UC Berkeley researchers, both faculty and students, are jumping in to interpret new images of the planet Uranus and Neptune recently released by NASA. The images reveal clues to the planets' weather, including massive year-long storms.
The Division of Undergraduate Studies, serving approximately 19,000 students at UC Berkeley, is led by Dean Bob Jacobsen, a professor of physics. He oversees the division's undergraduate advising, student policy, interdisciplinary major programs, and academic enrichment programs serving both L&S and the campus as a whole.
Kate Scott, Mass Communications ’05 is familiar with taking the road less traveled, from being Cal’s first female “mic man” to the first woman to call football on Pac-12 Networks. The Cal Alumni Association sat down with Scott to find out more about her journey, and to get tips for recent graduates facing the unpaved road ahead.
L&S Major Programs Administered through Other Schools and Colleges
In addition to the major programs administered through the College of Letters & Science's five divisions, L&S has agreements with several professional schools and colleges on campus for the following non-divisional undergraduate major programs:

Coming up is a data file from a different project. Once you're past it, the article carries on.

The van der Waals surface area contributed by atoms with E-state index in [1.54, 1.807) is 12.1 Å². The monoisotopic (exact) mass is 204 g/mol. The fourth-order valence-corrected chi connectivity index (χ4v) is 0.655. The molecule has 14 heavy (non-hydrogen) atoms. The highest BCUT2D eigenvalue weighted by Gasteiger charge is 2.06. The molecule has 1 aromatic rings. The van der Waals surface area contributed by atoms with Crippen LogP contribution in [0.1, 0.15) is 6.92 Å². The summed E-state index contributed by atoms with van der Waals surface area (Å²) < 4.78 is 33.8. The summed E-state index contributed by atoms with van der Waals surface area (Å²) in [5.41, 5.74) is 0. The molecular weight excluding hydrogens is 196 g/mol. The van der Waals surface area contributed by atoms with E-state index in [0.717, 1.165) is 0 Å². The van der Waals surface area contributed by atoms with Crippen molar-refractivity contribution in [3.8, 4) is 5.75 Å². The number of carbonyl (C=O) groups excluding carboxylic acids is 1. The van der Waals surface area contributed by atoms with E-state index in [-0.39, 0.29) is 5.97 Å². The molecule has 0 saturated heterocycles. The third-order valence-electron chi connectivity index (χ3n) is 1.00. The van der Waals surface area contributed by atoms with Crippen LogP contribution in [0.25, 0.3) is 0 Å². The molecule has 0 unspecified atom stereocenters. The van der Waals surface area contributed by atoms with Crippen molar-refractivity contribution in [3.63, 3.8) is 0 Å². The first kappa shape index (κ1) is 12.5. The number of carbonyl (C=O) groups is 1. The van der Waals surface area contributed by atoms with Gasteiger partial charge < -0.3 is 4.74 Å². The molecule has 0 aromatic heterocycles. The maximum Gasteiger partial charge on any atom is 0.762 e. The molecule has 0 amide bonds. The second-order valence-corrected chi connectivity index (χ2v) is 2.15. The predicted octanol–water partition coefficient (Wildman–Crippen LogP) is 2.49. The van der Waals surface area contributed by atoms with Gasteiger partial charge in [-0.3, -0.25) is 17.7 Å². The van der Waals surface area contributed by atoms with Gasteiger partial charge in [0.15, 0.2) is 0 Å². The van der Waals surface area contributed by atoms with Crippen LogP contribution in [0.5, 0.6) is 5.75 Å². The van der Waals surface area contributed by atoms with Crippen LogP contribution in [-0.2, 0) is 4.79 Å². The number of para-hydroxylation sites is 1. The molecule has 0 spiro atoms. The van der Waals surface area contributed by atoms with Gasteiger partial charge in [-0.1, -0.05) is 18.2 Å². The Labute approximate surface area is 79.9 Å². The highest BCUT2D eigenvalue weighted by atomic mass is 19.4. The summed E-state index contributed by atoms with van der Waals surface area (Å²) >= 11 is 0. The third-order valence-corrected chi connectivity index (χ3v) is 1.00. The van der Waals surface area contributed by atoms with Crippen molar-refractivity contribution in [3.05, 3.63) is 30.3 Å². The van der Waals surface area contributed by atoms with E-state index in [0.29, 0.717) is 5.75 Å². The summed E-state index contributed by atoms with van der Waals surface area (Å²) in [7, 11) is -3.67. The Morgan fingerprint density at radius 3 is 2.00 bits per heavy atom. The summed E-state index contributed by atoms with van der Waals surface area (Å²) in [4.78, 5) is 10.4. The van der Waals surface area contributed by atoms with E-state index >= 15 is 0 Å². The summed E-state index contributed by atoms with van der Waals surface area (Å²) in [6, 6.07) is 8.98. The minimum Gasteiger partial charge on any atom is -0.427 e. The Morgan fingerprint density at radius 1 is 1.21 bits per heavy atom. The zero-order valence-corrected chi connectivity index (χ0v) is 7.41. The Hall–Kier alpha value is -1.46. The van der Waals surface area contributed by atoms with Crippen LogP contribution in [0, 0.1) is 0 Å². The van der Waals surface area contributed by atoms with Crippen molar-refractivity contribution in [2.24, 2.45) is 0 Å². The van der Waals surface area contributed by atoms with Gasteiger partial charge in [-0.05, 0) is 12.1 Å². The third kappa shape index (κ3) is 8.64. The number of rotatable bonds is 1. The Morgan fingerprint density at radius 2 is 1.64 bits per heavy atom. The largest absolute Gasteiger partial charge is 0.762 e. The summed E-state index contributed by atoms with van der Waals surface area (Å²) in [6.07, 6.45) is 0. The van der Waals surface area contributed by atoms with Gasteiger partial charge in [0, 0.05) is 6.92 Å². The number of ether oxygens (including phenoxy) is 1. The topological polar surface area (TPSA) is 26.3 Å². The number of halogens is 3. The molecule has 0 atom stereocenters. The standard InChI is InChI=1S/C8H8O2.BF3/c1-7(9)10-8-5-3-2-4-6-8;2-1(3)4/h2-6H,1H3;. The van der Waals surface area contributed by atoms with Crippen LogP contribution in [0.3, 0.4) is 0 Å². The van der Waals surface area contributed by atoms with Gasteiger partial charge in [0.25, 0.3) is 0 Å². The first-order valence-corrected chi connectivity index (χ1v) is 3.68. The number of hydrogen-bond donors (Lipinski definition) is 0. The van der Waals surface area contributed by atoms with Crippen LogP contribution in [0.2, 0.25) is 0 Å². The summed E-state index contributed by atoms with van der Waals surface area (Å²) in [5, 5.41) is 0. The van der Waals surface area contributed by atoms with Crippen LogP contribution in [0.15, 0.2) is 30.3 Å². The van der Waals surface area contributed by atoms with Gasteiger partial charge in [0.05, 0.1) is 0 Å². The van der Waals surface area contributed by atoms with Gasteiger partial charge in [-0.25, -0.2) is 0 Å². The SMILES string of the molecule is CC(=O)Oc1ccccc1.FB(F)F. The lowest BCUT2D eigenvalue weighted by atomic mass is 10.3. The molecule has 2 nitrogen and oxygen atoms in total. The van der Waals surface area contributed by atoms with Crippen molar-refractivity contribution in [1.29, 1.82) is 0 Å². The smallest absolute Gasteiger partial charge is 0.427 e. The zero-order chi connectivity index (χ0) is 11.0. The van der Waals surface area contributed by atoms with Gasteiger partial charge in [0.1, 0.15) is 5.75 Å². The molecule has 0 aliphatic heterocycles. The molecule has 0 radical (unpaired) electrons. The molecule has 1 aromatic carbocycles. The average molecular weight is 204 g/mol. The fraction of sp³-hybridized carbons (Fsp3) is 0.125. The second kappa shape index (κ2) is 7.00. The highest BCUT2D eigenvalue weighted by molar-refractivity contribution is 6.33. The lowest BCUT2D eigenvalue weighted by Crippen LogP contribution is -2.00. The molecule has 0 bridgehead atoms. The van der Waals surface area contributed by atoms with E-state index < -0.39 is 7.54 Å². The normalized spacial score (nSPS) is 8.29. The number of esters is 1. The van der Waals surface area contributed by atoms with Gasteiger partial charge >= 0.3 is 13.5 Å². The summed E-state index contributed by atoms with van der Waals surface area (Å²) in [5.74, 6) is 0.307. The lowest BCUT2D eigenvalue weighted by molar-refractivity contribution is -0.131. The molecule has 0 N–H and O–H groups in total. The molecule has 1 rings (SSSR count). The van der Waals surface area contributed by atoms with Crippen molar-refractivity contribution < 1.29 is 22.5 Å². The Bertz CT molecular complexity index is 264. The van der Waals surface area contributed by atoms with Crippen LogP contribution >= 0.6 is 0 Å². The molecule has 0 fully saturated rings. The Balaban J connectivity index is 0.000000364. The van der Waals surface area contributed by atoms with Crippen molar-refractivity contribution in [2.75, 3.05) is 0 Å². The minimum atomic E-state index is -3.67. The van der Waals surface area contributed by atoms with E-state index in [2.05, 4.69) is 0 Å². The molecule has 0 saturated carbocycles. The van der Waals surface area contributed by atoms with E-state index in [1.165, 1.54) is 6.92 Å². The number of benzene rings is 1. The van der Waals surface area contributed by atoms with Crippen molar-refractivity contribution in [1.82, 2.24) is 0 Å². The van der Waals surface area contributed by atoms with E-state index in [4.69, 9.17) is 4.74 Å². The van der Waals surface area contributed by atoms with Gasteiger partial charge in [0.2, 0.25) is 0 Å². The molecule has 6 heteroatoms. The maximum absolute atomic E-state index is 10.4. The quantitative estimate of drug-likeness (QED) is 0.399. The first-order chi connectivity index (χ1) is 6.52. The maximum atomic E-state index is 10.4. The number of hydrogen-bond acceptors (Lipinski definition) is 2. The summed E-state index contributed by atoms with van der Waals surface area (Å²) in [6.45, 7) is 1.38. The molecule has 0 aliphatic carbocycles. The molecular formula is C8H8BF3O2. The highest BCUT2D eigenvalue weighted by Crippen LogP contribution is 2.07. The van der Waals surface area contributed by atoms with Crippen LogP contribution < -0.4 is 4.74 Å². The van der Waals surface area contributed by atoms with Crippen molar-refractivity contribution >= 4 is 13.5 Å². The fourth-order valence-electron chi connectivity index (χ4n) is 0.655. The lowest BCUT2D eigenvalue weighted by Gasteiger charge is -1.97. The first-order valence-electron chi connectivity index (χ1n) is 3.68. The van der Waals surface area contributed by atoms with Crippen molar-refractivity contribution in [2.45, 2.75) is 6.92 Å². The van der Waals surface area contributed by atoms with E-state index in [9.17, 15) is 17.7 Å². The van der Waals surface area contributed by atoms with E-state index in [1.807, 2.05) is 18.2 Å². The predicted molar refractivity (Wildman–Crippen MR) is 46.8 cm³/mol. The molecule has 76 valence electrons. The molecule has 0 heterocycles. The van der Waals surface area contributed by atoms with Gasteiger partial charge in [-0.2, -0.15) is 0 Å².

The Council of Undergraduate Deans is an advisory group to the executive vice chancellor and provost, chaired by the dean of Undergraduate Studies. The council plays a central planning role for undergraduate education, with particular attention to issues and policies that cut across the colleges and professional schools. This group consists of the most senior administrator in charge of undergraduate programs in each of the five colleges and in those professional schools that have at least one undergraduate program.
Gregory Devine, a senior neurobiology and music double major, worked through the Summer Undergraduate Research Fellowships (SURF) program to study music as a form of emotion regulation with an eye to developing new forms of therapy. Devine was one of two recipients of a fellowship sponsored by the Leadership Fund, a donor-supported resource also responsible for student services such as Big Ideas courses and the On the Same Page program for incoming freshmen.
Berkeley News sat down with Margaret Atwood for a few minutes before her appearance on campus last week to discuss the recent revival of interest in The Handmaid's Tale, which was selected for this year's On The Same Page program. The program, which is funded by L&S, gave all 8,800 incoming students a copy of the novel to read over the summer, and its themes will be incorporated into this semester's coursework.
For three weeks in July and August, 30 undergraduates took a summer course to learn how to use the revolutionary gene-editing technology in preparation for jumping into the research lab while still students. Read more...